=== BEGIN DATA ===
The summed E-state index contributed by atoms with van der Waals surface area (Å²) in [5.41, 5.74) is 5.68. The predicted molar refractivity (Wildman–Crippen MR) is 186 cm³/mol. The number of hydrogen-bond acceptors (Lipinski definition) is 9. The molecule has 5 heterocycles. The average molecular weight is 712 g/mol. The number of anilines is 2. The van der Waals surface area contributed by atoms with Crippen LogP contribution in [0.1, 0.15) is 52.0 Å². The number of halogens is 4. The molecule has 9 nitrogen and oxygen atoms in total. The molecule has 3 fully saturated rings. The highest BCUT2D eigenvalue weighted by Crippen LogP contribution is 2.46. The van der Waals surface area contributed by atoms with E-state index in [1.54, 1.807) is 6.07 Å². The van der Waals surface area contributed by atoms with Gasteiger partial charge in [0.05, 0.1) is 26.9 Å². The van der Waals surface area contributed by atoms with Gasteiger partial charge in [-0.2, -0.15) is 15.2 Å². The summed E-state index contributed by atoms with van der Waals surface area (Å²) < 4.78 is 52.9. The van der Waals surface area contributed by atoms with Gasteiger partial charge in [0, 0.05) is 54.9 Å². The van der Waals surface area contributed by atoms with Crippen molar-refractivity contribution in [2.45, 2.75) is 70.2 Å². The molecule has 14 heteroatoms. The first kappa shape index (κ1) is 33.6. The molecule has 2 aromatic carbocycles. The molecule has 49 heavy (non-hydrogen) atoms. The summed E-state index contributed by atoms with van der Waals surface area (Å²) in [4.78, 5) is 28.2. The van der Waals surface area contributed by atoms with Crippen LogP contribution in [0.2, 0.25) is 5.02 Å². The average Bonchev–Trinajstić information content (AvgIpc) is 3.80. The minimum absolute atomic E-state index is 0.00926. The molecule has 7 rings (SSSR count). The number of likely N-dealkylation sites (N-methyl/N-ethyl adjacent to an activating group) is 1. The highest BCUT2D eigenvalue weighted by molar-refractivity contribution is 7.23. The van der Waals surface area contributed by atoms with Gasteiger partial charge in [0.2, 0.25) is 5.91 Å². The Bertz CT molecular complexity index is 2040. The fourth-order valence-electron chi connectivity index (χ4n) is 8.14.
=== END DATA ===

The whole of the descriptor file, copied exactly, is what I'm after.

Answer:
The summed E-state index contributed by atoms with van der Waals surface area (Å²) in [5.41, 5.74) is 5.68. The predicted molar refractivity (Wildman–Crippen MR) is 186 cm³/mol. The number of hydrogen-bond acceptors (Lipinski definition) is 9. The molecule has 5 heterocycles. The average molecular weight is 712 g/mol. The number of anilines is 2. The van der Waals surface area contributed by atoms with Crippen LogP contribution in [0.1, 0.15) is 52.0 Å². The number of halogens is 4. The molecule has 9 nitrogen and oxygen atoms in total. The molecule has 3 fully saturated rings. The highest BCUT2D eigenvalue weighted by Crippen LogP contribution is 2.46. The van der Waals surface area contributed by atoms with E-state index in [1.54, 1.807) is 6.07 Å². The van der Waals surface area contributed by atoms with Gasteiger partial charge in [0.05, 0.1) is 26.9 Å². The van der Waals surface area contributed by atoms with Gasteiger partial charge in [-0.2, -0.15) is 15.2 Å². The summed E-state index contributed by atoms with van der Waals surface area (Å²) < 4.78 is 52.9. The van der Waals surface area contributed by atoms with Gasteiger partial charge in [0, 0.05) is 54.9 Å². The van der Waals surface area contributed by atoms with Crippen molar-refractivity contribution in [2.45, 2.75) is 70.2 Å². The molecule has 14 heteroatoms. The first kappa shape index (κ1) is 33.6. The molecule has 2 aromatic carbocycles. The molecule has 49 heavy (non-hydrogen) atoms. The summed E-state index contributed by atoms with van der Waals surface area (Å²) in [4.78, 5) is 28.2. The van der Waals surface area contributed by atoms with Crippen LogP contribution in [0.2, 0.25) is 5.02 Å². The average Bonchev–Trinajstić information content (AvgIpc) is 3.80. The minimum absolute atomic E-state index is 0.00926. The molecule has 7 rings (SSSR count). The number of likely N-dealkylation sites (N-methyl/N-ethyl adjacent to an activating group) is 1. The highest BCUT2D eigenvalue weighted by molar-refractivity contribution is 7.23. The van der Waals surface area contributed by atoms with Gasteiger partial charge in [0.2, 0.25) is 5.91 Å². The Bertz CT molecular complexity index is 2040. The fourth-order valence-electron chi connectivity index (χ4n) is 8.14.